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Significant Sires | The American Standardbred | Breed Information
The American Standardbred
No Pan Intended driven by David Miller 2003 Pacing Triple Crown The name "Standardbred" distinguishes the harness horse from the Thoroughbred running horse and came from the breeding goal of developing horses that trotted or paced in a &standard& time. To be recognized as a Standardbred, a horse had to be capable of trotting or pacing a mile within the prescribed limits of a certain standard of time. This was known as &The Standard of Admission to Registration.& In 1897 that was 2:30 or better. In 1944 that time had been lowered to 2:20 or faster for two-year-olds and 2:15 or better for all other ages. Today, Standardbreds regularly trot and pace miles under two minutes.
A Standardbred's average size is 15 to 16 hands at the withers (1 hand = 4 inches), although some well-known trotters and pacers have been larger or smaller. Hambletonian was 15.1 hands; the great little pacing free-foraller and potent stallion Good Time was just 14 hands, while trotter Tagliabue, the 1995 Hambletonian Stake winner was 16.3 hands.
Windsong's Legacy driven by Trond Smedshammer 2004 Trotting Triple Crown Through selective breeding over the years, Standardbreds have become more refined in type and now more closely resemble the Thoroughbred than any other breed. The main difference is that the Standardbred is a heavier-boned horse with long, flat muscles. They are generally extremely durable and usually possess an even temperament. It is these attributes that have encouraged some Standardbreds to become fine road horses in the show-horse world; they are also successful as saddle horses for pleasure pursuits.
Standardbreds race at two distinct gaits, the trot and the pace, and there are different lines of sires and dams that produce the trotters and pacers. The trot is the more natural gait of the harness horse. Pacers do not stride as high as trotters and have more of a forward reach; due to the efficiency of their gait, they are generally three or four seconds faster than trotters over a one-mile distance.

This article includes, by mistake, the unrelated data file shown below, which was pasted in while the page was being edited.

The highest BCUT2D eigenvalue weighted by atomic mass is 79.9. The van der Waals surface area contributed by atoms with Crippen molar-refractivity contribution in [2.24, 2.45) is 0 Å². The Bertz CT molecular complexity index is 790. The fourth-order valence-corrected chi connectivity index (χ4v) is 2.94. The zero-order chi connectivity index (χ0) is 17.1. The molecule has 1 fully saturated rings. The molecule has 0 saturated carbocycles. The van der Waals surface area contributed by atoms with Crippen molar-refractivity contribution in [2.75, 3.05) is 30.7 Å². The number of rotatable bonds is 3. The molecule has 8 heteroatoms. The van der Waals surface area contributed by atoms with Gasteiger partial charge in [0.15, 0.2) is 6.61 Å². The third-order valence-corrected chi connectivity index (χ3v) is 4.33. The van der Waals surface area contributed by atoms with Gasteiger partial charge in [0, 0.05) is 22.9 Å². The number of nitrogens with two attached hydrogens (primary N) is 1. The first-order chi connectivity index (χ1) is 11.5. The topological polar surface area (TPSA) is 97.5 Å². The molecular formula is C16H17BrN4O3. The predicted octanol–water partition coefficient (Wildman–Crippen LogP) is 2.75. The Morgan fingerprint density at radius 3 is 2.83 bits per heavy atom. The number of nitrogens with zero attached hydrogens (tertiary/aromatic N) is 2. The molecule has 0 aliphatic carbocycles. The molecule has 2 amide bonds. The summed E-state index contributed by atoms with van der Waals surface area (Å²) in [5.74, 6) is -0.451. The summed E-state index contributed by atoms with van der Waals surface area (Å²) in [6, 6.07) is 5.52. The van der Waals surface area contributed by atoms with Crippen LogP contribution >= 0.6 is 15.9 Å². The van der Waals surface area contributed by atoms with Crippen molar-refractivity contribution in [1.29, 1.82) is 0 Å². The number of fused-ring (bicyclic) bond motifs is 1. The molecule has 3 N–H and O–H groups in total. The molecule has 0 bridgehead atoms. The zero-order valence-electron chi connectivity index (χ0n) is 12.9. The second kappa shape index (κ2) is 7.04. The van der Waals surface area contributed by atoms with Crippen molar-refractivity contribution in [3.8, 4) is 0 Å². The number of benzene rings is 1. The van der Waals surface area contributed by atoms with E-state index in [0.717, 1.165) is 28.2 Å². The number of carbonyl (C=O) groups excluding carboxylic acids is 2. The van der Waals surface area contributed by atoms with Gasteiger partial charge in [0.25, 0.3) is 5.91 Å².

There have also been instances of "double-gaited" horses. Some notables are Grattan Bars, Calumet Evelyn, Steamin' Demon, Six Day War and Countess Adios.
Many decades of selective breeding have resulted in more naturally-gaited trotters and pacers. This has increased their speed with each generation, as shown by the abundance of reduced world records each year. While the Thoroughbred appears to have reached its ultimate speed potential (1:32 over the course of one mile), the Standardbred continues to lower records and still has not reached the apex of its speed.
All modern-day Standardbreds can be traced back to the stallion Hambletonian 10 (1849-1876) who stood at stud in Chester, New York. Hambletonian is responsible for all the major sire lines leading to today's top trotters and pacers. The trotting branches flow through his sons Happy Medium and George Wilkes, while the pacing branches are through Happy Medium, Electioneer and Dictator.
Hambletonian's sire line can be traced back to another very important horse, his great-grandsire Messenger. The importation of the grey English Thoroughbred stallion, Messenger, to America in 1788 was the turning point in establishing what is known as the American trotter, today's Standardbred breed. Messenger was a good racehorse in his native country and he continued as a sire of good Thoroughbred running horses in America. However, he also founded a separate and distinct breed of trotter which far surpassed all others in speed and quality. As his sons and daughters bred on, their progeny became widely known as superior performers, establishing Messenger as a truly historic stallion.
Messenger also appears in the ancestry of such great American Thoroughbred legends as American Eclipse, Whirlaway, Equipoise, Man O'War, and Sea Biscuit. Thus, Messenger is a foundation horse of both major racing breeds. Born in 1780, Messenger can be traced back six more generations to a horse foaled in 1704 known as the Darley Arabian. He was one of the three founding fathers of the Thoroughbred breed, the others being the 1689 foal Byerly Turk and the 1730 foal Godolphin Arabian. Most popular American breeds of horses can trace back to these three foundation sires. Descending from the Darley Arabian are Standardbreds, Thoroughbreds, Tennessee Walkers and English Hackneys. From the Byerly Turk come Thoroughbreds, American Saddle Horses and Morgan horses. The Godolphin Arabian is responsible for Thoroughbreds and many Quarter Horse families.
As famous as Hambletonian is to the Standardbred breed, he also has strong connections to other breeds. The sire of Hambletonian's dam is Bellfounder who is a foundation sire of the English Hackney breed. Allen F 1, the foundation sire of the Tennessee Walker, is a great-great-grandson of Hambletonian 10.